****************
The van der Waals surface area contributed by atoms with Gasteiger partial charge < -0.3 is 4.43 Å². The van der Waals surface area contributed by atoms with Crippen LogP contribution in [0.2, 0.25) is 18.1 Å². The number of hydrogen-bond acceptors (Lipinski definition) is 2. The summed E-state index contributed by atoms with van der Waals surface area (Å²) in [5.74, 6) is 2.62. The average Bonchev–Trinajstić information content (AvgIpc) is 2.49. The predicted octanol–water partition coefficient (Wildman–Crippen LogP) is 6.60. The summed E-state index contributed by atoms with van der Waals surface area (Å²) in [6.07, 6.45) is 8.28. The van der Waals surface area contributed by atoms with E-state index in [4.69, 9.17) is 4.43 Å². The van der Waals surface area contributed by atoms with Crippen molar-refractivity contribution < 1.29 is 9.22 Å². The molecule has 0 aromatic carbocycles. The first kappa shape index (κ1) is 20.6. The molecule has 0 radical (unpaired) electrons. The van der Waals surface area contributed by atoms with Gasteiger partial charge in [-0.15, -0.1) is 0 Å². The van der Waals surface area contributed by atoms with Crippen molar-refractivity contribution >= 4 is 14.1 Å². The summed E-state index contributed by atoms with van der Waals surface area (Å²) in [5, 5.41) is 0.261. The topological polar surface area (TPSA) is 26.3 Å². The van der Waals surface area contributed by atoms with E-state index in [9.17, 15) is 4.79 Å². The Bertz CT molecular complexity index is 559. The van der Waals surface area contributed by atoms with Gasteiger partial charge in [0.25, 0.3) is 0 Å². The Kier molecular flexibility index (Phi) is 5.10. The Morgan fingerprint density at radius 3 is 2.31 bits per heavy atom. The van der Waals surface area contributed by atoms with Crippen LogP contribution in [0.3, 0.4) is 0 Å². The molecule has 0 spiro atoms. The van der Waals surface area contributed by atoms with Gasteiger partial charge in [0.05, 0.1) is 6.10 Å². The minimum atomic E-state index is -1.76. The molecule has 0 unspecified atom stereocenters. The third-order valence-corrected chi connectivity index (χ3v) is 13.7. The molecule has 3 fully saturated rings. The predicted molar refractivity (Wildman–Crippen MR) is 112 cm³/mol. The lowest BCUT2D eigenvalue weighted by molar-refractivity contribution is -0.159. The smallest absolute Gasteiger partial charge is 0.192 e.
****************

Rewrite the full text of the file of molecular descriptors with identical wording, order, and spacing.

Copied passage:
The van der Waals surface area contributed by atoms with Gasteiger partial charge < -0.3 is 4.43 Å². The van der Waals surface area contributed by atoms with Crippen LogP contribution in [0.2, 0.25) is 18.1 Å². The number of hydrogen-bond acceptors (Lipinski definition) is 2. The summed E-state index contributed by atoms with van der Waals surface area (Å²) in [5.74, 6) is 2.62. The average Bonchev–Trinajstić information content (AvgIpc) is 2.49. The predicted octanol–water partition coefficient (Wildman–Crippen LogP) is 6.60. The summed E-state index contributed by atoms with van der Waals surface area (Å²) in [6.07, 6.45) is 8.28. The van der Waals surface area contributed by atoms with E-state index in [4.69, 9.17) is 4.43 Å². The van der Waals surface area contributed by atoms with Crippen molar-refractivity contribution < 1.29 is 9.22 Å². The molecule has 0 aromatic carbocycles. The first kappa shape index (κ1) is 20.6. The molecule has 0 radical (unpaired) electrons. The van der Waals surface area contributed by atoms with Gasteiger partial charge in [-0.15, -0.1) is 0 Å². The van der Waals surface area contributed by atoms with Crippen molar-refractivity contribution >= 4 is 14.1 Å². The summed E-state index contributed by atoms with van der Waals surface area (Å²) in [5, 5.41) is 0.261. The topological polar surface area (TPSA) is 26.3 Å². The van der Waals surface area contributed by atoms with E-state index in [9.17, 15) is 4.79 Å². The Bertz CT molecular complexity index is 559. The van der Waals surface area contributed by atoms with Gasteiger partial charge in [0.25, 0.3) is 0 Å². The Kier molecular flexibility index (Phi) is 5.10. The Morgan fingerprint density at radius 3 is 2.31 bits per heavy atom. The van der Waals surface area contributed by atoms with Crippen LogP contribution in [0.3, 0.4) is 0 Å². The molecule has 0 spiro atoms. The van der Waals surface area contributed by atoms with Gasteiger partial charge in [0.05, 0.1) is 6.10 Å². The minimum atomic E-state index is -1.76. The molecule has 0 unspecified atom stereocenters. The third-order valence-corrected chi connectivity index (χ3v) is 13.7. The molecule has 3 fully saturated rings. The predicted molar refractivity (Wildman–Crippen MR) is 112 cm³/mol. The lowest BCUT2D eigenvalue weighted by molar-refractivity contribution is -0.159. The smallest absolute Gasteiger partial charge is 0.192 e.